This moment was not about “breaking” but about “reaching and connecting” to bring out the best possible outcome.  The words chosen by the participants set the tone and set the expectation of shared ownership of excellence.
Time is a precious resource.  This has always been true.  Today’s experiences of buzzing and dinging mobile devices give us constant reminders of how little time there is to get to everything on our calendars.
So, how do you begin?  How does your culture call out the best in you and your team so that you inspire excellence in each other?

Seven Principles for Courageous Conversations

It’s an honor to hold the space for leaders to speak their truth in times of disagreement or conflict.  What seems to embolden and inspire courageous conversations is a shared higher purpose and vision for the work of the team.    Successful teams know that  without the courageous conversation their work will stall and stutter and lack authenticity.  They know they must traverse the choppy waters before they can get to the smooth sailing.
In the past couple of months I have facilitated courageous conversations with leadership teams.  And this is what I have learned as guidelines for having conversations that successfully move the team to solutions:

  1. Build trust by reaffirming common purpose.  What brings you to the conversation?  What do you care about in this conversation?
  2. Name the conversation, before you begin.  Agree on the topic of the conversation.  What is it we are speaking about?  Avoid euphemisms, jargon, or code words.  Give the conversation a direct name.  Begin with the phrase, “This is a conversation about….”
  3. Agree on norms or rules for the conversation. How will you be with one another in the conversation?  This usually involves statements about confidentiality.  It’s about owning one’s experience and using ”I statements” rather than being tempted to blame and point the finger.  This involves talking about civility and respect and how you as a group can protect these essential qualities.
  4. Write out your agreements for how you will be with one another so that everyone can see them and contribute to them.
  5. Allow everyone equal time to speak.  Sometimes not everyone will feel comfortable speaking.  Make sure even if people choose not to speak, they still have time for their voices to be heard.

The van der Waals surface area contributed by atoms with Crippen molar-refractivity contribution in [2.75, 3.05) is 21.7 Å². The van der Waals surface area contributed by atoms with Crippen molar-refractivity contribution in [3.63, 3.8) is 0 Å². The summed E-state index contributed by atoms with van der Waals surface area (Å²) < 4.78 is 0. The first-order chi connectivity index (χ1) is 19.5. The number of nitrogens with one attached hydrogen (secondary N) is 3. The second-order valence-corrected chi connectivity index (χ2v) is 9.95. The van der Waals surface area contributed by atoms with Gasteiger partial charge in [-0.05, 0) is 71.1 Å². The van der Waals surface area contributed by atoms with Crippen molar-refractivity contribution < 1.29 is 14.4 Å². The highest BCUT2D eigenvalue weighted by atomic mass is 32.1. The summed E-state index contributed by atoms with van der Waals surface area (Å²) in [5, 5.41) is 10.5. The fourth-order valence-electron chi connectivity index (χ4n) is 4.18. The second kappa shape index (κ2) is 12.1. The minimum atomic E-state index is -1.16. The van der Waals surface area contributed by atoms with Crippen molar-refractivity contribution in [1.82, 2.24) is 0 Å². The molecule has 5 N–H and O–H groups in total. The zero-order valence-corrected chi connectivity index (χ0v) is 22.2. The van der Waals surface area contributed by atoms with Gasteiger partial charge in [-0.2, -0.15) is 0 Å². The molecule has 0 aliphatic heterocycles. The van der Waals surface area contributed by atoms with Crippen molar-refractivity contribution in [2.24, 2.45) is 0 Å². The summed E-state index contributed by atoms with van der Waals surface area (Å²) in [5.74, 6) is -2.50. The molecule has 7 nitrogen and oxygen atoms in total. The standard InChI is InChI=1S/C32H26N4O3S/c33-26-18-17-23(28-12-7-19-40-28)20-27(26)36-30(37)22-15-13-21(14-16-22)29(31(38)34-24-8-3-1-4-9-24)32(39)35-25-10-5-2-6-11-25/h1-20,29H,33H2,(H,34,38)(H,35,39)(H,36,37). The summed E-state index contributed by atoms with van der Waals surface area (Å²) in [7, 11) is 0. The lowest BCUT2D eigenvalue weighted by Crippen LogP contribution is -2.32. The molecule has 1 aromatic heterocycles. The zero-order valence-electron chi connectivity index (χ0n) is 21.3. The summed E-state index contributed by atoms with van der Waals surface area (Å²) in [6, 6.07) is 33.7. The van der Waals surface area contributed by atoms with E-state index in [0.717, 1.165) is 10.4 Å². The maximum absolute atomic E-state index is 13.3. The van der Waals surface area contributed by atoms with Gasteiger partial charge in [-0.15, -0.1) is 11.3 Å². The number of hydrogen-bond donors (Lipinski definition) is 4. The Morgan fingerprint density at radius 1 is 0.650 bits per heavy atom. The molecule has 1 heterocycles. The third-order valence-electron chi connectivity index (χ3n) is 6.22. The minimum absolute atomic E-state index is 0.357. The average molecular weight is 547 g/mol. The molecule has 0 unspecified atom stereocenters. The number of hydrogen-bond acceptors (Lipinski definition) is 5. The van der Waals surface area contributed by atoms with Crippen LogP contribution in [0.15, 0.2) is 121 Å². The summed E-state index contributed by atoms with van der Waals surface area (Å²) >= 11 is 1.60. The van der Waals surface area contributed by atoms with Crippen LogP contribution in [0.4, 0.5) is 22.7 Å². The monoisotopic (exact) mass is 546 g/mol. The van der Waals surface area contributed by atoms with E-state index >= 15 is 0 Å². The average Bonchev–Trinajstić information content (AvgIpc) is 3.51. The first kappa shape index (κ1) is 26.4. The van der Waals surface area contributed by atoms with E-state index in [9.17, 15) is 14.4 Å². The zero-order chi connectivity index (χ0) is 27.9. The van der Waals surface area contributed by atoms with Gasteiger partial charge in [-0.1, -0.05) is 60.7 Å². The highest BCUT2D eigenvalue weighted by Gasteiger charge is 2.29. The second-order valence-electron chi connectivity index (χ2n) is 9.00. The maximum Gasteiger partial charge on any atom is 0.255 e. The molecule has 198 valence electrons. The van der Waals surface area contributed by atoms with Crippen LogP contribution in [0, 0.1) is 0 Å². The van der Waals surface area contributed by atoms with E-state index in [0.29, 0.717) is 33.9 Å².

6. Leave silence in between statements.  There is such a temptation to fill the silence.  Yet this silence can serve as buffer and time to reflect so that people can reconnect to what they care about and stay present in the conversation.
  7. Check in periodically and invite people to take three deep breaths before continuing.  Again, it’s useful to pause and help people reassure the part of them that feels threatened so that they can access higher order thinking and problem solving.


Leadership Presence in a Lightning Speed World

earth as ally.cbachy2What is leadership exactly?  What does it mean to lead? To be a leader?  Who leads? Do you have to have a title to lead?  To have letters that begin with a C next to your name to lead? 

In the past few years I have had the opportunity to learn from Harvard Kennedy School Professor, Hugh O’Doherty about what leadership means in our times.  I paraphrase the definition that Dr. O’Doherty offered in a graduate seminar I took with him:

“Leadership is the capacity to mobilize others to face the repertoire of problems for which we don’t have enough information or the skills to solve.  Authority alone doesn’t cut it. 

The dilemma of leadership is that there are multiple interpretations of what the problem is and what we should be doing.”

I find this definition so refreshing in its “realness.”  There is no fluff or fanfare.  In my work with clients, I find that this definition most aligns with their experience of leadership.